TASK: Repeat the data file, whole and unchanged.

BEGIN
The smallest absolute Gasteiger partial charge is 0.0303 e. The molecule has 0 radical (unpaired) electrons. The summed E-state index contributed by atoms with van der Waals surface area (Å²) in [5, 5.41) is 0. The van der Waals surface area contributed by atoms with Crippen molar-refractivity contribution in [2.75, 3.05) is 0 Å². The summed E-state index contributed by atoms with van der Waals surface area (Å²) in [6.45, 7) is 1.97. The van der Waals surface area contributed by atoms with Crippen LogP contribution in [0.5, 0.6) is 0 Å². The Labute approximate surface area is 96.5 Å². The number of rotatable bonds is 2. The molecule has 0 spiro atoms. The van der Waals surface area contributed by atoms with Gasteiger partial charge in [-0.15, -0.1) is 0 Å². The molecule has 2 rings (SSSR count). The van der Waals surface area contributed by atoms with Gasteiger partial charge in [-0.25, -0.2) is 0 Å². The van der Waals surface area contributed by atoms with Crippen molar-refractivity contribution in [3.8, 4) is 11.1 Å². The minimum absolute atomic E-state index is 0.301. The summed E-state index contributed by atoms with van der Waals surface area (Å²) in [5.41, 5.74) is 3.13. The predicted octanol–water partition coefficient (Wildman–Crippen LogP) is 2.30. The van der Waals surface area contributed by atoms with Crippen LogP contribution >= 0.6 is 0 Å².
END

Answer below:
The smallest absolute Gasteiger partial charge is 0.0303 e. The molecule has 0 radical (unpaired) electrons. The summed E-state index contributed by atoms with van der Waals surface area (Å²) in [5, 5.41) is 0. The van der Waals surface area contributed by atoms with Crippen molar-refractivity contribution in [2.75, 3.05) is 0 Å². The summed E-state index contributed by atoms with van der Waals surface area (Å²) in [6.45, 7) is 1.97. The van der Waals surface area contributed by atoms with Crippen LogP contribution in [0.5, 0.6) is 0 Å². The Labute approximate surface area is 96.5 Å². The number of rotatable bonds is 2. The molecule has 0 spiro atoms. The van der Waals surface area contributed by atoms with Gasteiger partial charge in [-0.15, -0.1) is 0 Å². The molecule has 2 rings (SSSR count). The van der Waals surface area contributed by atoms with Gasteiger partial charge in [-0.25, -0.2) is 0 Å². The van der Waals surface area contributed by atoms with Crippen molar-refractivity contribution in [3.8, 4) is 11.1 Å². The minimum absolute atomic E-state index is 0.301. The summed E-state index contributed by atoms with van der Waals surface area (Å²) in [5.41, 5.74) is 3.13. The predicted octanol–water partition coefficient (Wildman–Crippen LogP) is 2.30. The van der Waals surface area contributed by atoms with Crippen LogP contribution >= 0.6 is 0 Å².